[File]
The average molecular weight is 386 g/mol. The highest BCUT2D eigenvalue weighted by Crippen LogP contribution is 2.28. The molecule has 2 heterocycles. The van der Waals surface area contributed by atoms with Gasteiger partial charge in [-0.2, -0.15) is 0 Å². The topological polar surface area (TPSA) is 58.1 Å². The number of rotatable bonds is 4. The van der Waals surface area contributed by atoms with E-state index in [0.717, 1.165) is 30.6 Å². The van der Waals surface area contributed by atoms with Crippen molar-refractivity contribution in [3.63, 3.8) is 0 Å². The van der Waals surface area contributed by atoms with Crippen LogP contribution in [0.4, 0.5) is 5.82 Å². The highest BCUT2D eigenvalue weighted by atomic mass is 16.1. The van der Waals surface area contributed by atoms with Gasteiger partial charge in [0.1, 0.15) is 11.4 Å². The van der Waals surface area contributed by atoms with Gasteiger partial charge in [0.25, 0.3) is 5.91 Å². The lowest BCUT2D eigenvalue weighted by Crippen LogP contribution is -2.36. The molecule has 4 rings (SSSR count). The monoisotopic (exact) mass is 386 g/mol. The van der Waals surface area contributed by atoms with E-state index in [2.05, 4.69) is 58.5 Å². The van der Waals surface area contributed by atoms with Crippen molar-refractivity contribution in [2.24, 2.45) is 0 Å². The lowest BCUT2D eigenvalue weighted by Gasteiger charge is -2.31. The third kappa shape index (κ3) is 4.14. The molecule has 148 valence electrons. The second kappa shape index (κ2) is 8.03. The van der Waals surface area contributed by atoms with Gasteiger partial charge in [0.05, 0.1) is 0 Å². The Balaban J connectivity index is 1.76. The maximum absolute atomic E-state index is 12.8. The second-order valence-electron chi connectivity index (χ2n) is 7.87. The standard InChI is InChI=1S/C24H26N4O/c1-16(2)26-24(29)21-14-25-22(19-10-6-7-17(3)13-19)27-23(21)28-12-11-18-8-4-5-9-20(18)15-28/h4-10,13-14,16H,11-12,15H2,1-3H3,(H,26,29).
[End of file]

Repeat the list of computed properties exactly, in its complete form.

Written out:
The average molecular weight is 386 g/mol. The highest BCUT2D eigenvalue weighted by Crippen LogP contribution is 2.28. The molecule has 2 heterocycles. The van der Waals surface area contributed by atoms with Gasteiger partial charge in [-0.2, -0.15) is 0 Å². The topological polar surface area (TPSA) is 58.1 Å². The number of rotatable bonds is 4. The van der Waals surface area contributed by atoms with E-state index in [0.717, 1.165) is 30.6 Å². The van der Waals surface area contributed by atoms with Crippen molar-refractivity contribution in [3.63, 3.8) is 0 Å². The van der Waals surface area contributed by atoms with Crippen LogP contribution in [0.4, 0.5) is 5.82 Å². The highest BCUT2D eigenvalue weighted by atomic mass is 16.1. The van der Waals surface area contributed by atoms with Gasteiger partial charge in [0.1, 0.15) is 11.4 Å². The van der Waals surface area contributed by atoms with Gasteiger partial charge in [0.25, 0.3) is 5.91 Å². The lowest BCUT2D eigenvalue weighted by Crippen LogP contribution is -2.36. The molecule has 4 rings (SSSR count). The monoisotopic (exact) mass is 386 g/mol. The van der Waals surface area contributed by atoms with E-state index in [2.05, 4.69) is 58.5 Å². The van der Waals surface area contributed by atoms with Crippen molar-refractivity contribution in [2.24, 2.45) is 0 Å². The lowest BCUT2D eigenvalue weighted by Gasteiger charge is -2.31. The third kappa shape index (κ3) is 4.14. The molecule has 148 valence electrons. The second kappa shape index (κ2) is 8.03. The van der Waals surface area contributed by atoms with Gasteiger partial charge in [0.05, 0.1) is 0 Å². The Balaban J connectivity index is 1.76. The maximum absolute atomic E-state index is 12.8. The second-order valence-electron chi connectivity index (χ2n) is 7.87. The standard InChI is InChI=1S/C24H26N4O/c1-16(2)26-24(29)21-14-25-22(19-10-6-7-17(3)13-19)27-23(21)28-12-11-18-8-4-5-9-20(18)15-28/h4-10,13-14,16H,11-12,15H2,1-3H3,(H,26,29).